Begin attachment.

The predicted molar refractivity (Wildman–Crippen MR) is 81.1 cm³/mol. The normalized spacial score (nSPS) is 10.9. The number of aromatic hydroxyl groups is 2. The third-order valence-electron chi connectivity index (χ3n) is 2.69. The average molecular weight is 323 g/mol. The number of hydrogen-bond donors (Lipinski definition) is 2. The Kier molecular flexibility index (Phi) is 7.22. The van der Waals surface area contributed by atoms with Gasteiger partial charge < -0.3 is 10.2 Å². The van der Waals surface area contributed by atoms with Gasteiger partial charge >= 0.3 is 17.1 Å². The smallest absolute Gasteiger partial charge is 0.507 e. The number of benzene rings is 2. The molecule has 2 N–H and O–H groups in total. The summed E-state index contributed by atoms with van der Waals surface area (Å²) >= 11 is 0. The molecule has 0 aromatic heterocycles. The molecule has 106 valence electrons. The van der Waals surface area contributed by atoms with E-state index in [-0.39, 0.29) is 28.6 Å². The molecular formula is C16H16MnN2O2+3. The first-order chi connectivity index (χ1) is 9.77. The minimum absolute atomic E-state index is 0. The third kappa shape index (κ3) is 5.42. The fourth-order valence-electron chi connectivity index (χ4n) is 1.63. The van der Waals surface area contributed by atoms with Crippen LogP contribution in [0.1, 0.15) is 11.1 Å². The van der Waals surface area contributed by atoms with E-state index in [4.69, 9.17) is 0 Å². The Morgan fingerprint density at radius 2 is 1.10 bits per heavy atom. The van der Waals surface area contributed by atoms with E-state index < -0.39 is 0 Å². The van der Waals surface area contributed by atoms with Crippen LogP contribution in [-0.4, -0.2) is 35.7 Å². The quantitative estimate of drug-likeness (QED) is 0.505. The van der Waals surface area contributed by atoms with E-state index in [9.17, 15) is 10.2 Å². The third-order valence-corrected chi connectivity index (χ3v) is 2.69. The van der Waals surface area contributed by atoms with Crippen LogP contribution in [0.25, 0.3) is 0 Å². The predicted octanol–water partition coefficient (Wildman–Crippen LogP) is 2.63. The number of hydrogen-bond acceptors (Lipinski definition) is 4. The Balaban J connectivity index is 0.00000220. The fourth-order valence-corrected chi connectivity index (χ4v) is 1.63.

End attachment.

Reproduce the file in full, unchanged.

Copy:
The predicted molar refractivity (Wildman–Crippen MR) is 81.1 cm³/mol. The normalized spacial score (nSPS) is 10.9. The number of aromatic hydroxyl groups is 2. The third-order valence-electron chi connectivity index (χ3n) is 2.69. The average molecular weight is 323 g/mol. The number of hydrogen-bond donors (Lipinski definition) is 2. The Kier molecular flexibility index (Phi) is 7.22. The van der Waals surface area contributed by atoms with Gasteiger partial charge < -0.3 is 10.2 Å². The van der Waals surface area contributed by atoms with Gasteiger partial charge >= 0.3 is 17.1 Å². The smallest absolute Gasteiger partial charge is 0.507 e. The number of benzene rings is 2. The molecule has 2 N–H and O–H groups in total. The summed E-state index contributed by atoms with van der Waals surface area (Å²) >= 11 is 0. The molecule has 0 aromatic heterocycles. The molecule has 106 valence electrons. The van der Waals surface area contributed by atoms with E-state index in [-0.39, 0.29) is 28.6 Å². The molecular formula is C16H16MnN2O2+3. The first-order chi connectivity index (χ1) is 9.77. The minimum absolute atomic E-state index is 0. The third kappa shape index (κ3) is 5.42. The fourth-order valence-electron chi connectivity index (χ4n) is 1.63. The van der Waals surface area contributed by atoms with Crippen LogP contribution in [0.1, 0.15) is 11.1 Å². The van der Waals surface area contributed by atoms with E-state index in [4.69, 9.17) is 0 Å². The Morgan fingerprint density at radius 2 is 1.10 bits per heavy atom. The van der Waals surface area contributed by atoms with E-state index < -0.39 is 0 Å². The van der Waals surface area contributed by atoms with Crippen LogP contribution in [-0.4, -0.2) is 35.7 Å². The quantitative estimate of drug-likeness (QED) is 0.505. The van der Waals surface area contributed by atoms with E-state index in [9.17, 15) is 10.2 Å². The third-order valence-corrected chi connectivity index (χ3v) is 2.69. The van der Waals surface area contributed by atoms with Crippen LogP contribution in [0.25, 0.3) is 0 Å². The predicted octanol–water partition coefficient (Wildman–Crippen LogP) is 2.63. The number of hydrogen-bond acceptors (Lipinski definition) is 4. The Balaban J connectivity index is 0.00000220. The fourth-order valence-corrected chi connectivity index (χ4v) is 1.63.